Most patients with chronic stable angina show an improvement in ischemic threshold when a second exercise test is performed a few minutes after a first positive test. In this study we evaluated whether this 'warm-up' phenomenon also occurs in patients with syndrome X. We performed 2 consecutive exercise tests in 14 patients with chronic stable angina and 11 patients with syndrome X. The second exercise test was performed after 10 minutes from the end of the first one, always after complete recovery to baseline of ST segment. In patients with stable angina, heart rate (108 ± 18 vs 99 ± 16 beats/min, p = 0.005), rate-pressure product (17,020 ± 4,541 vs 15,215 ± 3,734 beats/min x mm Hg, p = 0.028), and exercise time (587 ± 297 vs 444 ± 244 seconds, p = 0.002) at 1-mm ST depression were higher in the second test than in the first one and a significant improvement in these parameters during the second test was also observed at peak exercise. Conversely, in patients with syndrome X, there were no significant differences between the 2 tests in heart rate (128 ± 18 vs 131 ± 23 beats/min), rate-pressure product (19,922 ±: 5,153 vs 19,390 ± 5,654 beats/min x mm Hg), and exercise time (592 ± 243 vs 566 ± 228 seconds) at 1-mm ST-segment depression. Similarly, in this group of patients, no significant differences in exercise variables between the 2 tests were observed at peak exercise. Thus, unlike patients with chronic stable angina, patients with syndrome X have no evidence of warm-up in response to repeated exercise testing.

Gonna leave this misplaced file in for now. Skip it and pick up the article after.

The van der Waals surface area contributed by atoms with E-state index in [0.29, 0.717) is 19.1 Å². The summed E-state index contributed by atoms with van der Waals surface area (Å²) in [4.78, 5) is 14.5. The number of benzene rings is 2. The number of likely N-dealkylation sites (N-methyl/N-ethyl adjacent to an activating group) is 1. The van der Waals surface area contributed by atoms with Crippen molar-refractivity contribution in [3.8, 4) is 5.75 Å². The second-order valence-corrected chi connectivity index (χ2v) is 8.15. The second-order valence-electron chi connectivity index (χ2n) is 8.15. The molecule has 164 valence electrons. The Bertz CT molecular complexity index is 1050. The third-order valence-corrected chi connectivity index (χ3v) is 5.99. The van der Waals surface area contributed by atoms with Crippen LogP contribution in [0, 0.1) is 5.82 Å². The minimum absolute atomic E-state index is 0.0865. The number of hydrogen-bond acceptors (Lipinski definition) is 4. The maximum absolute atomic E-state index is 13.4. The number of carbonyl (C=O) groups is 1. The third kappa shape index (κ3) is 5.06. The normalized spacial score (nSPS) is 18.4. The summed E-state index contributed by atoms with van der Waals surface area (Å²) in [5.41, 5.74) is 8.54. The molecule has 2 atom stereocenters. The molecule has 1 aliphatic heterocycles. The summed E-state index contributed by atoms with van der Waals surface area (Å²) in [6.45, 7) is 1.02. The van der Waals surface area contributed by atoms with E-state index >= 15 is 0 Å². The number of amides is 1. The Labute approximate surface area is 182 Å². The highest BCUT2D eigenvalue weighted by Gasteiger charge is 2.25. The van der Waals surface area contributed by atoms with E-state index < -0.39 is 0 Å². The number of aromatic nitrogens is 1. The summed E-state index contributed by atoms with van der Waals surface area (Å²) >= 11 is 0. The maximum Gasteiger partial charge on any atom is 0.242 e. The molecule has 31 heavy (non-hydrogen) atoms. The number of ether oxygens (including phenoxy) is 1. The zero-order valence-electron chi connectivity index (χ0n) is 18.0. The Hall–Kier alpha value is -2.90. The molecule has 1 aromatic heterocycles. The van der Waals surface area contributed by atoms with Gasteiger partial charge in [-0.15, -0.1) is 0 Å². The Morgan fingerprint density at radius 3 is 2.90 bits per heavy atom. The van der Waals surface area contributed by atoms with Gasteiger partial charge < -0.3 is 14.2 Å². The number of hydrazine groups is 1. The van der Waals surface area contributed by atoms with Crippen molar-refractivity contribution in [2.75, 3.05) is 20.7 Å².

ASJC Scopus subject areas
- Cardiology and Cardiovascular Medicine